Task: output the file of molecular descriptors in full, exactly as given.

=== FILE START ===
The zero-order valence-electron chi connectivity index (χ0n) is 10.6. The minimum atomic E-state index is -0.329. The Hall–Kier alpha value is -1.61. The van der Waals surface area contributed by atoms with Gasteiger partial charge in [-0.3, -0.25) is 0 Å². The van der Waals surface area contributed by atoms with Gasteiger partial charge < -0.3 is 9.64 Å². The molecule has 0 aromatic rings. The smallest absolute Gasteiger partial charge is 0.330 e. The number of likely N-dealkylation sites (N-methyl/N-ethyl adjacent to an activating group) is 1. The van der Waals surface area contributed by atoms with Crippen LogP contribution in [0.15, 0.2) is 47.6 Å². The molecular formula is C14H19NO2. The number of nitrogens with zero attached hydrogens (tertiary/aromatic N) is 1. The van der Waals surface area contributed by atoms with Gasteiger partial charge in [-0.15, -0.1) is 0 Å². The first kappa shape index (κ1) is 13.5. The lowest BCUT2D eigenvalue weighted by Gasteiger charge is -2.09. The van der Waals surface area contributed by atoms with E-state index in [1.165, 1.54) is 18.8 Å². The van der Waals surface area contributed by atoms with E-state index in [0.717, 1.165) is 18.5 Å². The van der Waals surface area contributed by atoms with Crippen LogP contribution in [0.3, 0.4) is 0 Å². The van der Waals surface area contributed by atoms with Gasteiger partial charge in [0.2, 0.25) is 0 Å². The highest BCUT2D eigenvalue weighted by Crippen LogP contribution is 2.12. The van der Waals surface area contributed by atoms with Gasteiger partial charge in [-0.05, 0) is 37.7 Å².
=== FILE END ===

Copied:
The zero-order valence-electron chi connectivity index (χ0n) is 10.6. The minimum atomic E-state index is -0.329. The Hall–Kier alpha value is -1.61. The van der Waals surface area contributed by atoms with Gasteiger partial charge in [-0.3, -0.25) is 0 Å². The van der Waals surface area contributed by atoms with Gasteiger partial charge < -0.3 is 9.64 Å². The molecule has 0 aromatic rings. The smallest absolute Gasteiger partial charge is 0.330 e. The number of likely N-dealkylation sites (N-methyl/N-ethyl adjacent to an activating group) is 1. The van der Waals surface area contributed by atoms with Crippen LogP contribution in [0.15, 0.2) is 47.6 Å². The molecular formula is C14H19NO2. The number of nitrogens with zero attached hydrogens (tertiary/aromatic N) is 1. The van der Waals surface area contributed by atoms with Gasteiger partial charge in [-0.15, -0.1) is 0 Å². The first kappa shape index (κ1) is 13.5. The lowest BCUT2D eigenvalue weighted by Gasteiger charge is -2.09. The van der Waals surface area contributed by atoms with E-state index in [1.165, 1.54) is 18.8 Å². The van der Waals surface area contributed by atoms with E-state index in [0.717, 1.165) is 18.5 Å². The van der Waals surface area contributed by atoms with Crippen LogP contribution in [0.3, 0.4) is 0 Å². The van der Waals surface area contributed by atoms with Gasteiger partial charge in [0.2, 0.25) is 0 Å². The highest BCUT2D eigenvalue weighted by Crippen LogP contribution is 2.12. The van der Waals surface area contributed by atoms with Gasteiger partial charge in [-0.05, 0) is 37.7 Å².